2014 Endorsement

Lauren Vidal and Matt Devine

This year, we at Scholastic had the luxury and the challenge of choosing between two passionate and experienced teams of leaders when deciding who to endorse in the 2014 student government election.

Excusing the Zahm ticket from the conversation (sorry guys, but we’re pretty set on encouraging both tradition and progress), both the Vidal-Devine and LaMagna-Andresen tickets propose concrete changes to enhance the lives of Notre Dame students. Both tickets seek to empower all students as individuals within the larger community and to modernize the opportunities made available to them, both on and off campus.

After some lengthy deliberation, however, the Scholastic staff has decided to endorse Vidal-Devine for the positions of 2014-15 student body president and vice president.

Lauren Vidal and Matthew Devine would both bring a great deal of student government experience to the offices of the president and vice president. Vidal recently worked as student government’s parliamentarian, a position that sits on the executive cabinet and ensures that all meetings run according to the student government’s constitutional procedure. This experience has given her an extensive knowledge of how student government functions and the practical responsibilities of the presidential position.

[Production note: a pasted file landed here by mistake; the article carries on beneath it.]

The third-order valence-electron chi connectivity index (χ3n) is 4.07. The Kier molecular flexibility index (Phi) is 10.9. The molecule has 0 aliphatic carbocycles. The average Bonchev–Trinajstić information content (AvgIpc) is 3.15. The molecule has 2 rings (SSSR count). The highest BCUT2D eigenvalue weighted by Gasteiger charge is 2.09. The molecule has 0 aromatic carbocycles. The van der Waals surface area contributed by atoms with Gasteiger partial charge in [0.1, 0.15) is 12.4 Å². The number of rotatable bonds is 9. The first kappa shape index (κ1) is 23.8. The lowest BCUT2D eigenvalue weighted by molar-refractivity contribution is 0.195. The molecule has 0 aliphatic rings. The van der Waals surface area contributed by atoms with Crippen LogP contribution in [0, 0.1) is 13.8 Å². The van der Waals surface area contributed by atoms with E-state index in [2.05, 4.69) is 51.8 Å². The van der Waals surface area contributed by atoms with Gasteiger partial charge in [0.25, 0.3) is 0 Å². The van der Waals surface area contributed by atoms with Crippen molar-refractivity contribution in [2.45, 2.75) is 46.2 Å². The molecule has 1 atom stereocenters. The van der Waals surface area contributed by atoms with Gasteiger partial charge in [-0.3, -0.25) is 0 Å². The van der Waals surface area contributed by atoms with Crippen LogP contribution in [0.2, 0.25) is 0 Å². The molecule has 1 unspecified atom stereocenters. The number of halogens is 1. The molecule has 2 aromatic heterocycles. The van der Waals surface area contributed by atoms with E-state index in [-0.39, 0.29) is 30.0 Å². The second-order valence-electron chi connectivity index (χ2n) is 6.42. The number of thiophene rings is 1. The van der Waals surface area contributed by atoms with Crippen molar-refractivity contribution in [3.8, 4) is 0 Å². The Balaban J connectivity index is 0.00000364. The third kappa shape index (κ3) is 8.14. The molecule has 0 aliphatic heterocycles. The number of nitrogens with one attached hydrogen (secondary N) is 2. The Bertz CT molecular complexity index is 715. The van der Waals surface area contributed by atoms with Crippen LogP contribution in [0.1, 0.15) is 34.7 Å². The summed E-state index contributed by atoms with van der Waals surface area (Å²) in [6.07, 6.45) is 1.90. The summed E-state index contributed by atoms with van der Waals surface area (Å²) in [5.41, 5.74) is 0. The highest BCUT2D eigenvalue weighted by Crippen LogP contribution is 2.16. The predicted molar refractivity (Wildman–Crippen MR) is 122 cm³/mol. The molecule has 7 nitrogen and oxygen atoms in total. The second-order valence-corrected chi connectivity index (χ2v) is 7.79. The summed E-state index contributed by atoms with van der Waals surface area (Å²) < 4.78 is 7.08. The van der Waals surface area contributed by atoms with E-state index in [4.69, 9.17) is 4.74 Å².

Devine has likewise gained much policy experience through his work implementing the Gay-Straight Alliance (GSA) at Notre Dame. He possesses solid programming experience as well, particularly in his work as the director of the Department of Gender Issues to re-vamp “Love Your Body Week” and in working with the current administration on sexual assault prevention and awareness campaigns.

The intersection of both policy and programming knowledge that the Vidal-Devine ticket offers voters would allow for the pair to implement their realistic ideas for change efficiently and effectively.

A few of these ideas really pique our interest. First, Vidal and Devine propose evaluating and revising the current SafeWalk program and supplementing it with the new Student Night-time Auxilary Patrol (SNAP), which would utilize more golf carts in the safe, quick transportation of students across campus at night. This improvement would help SNAP serve a larger volume of students and would hopefully popularize the program, creating a more recognized environment of student safety on campus.

Other realistically achievable plans put forth in Vidal and Devine’s platform include installing more charging stations for electronic devices around campus, incorporating detailed course syllabi into the DARTing process and establishing an annual campus philanthropy drive they call “29 vs. 29,” in which each dorm would work with the South Bend Center for the Homeless to gather donations for a specific family in need during the holiday season.

These ideas could come to fruition quickly, and under the guidance of Vidal and Devine, would positively impact student life at Notre Dame right away.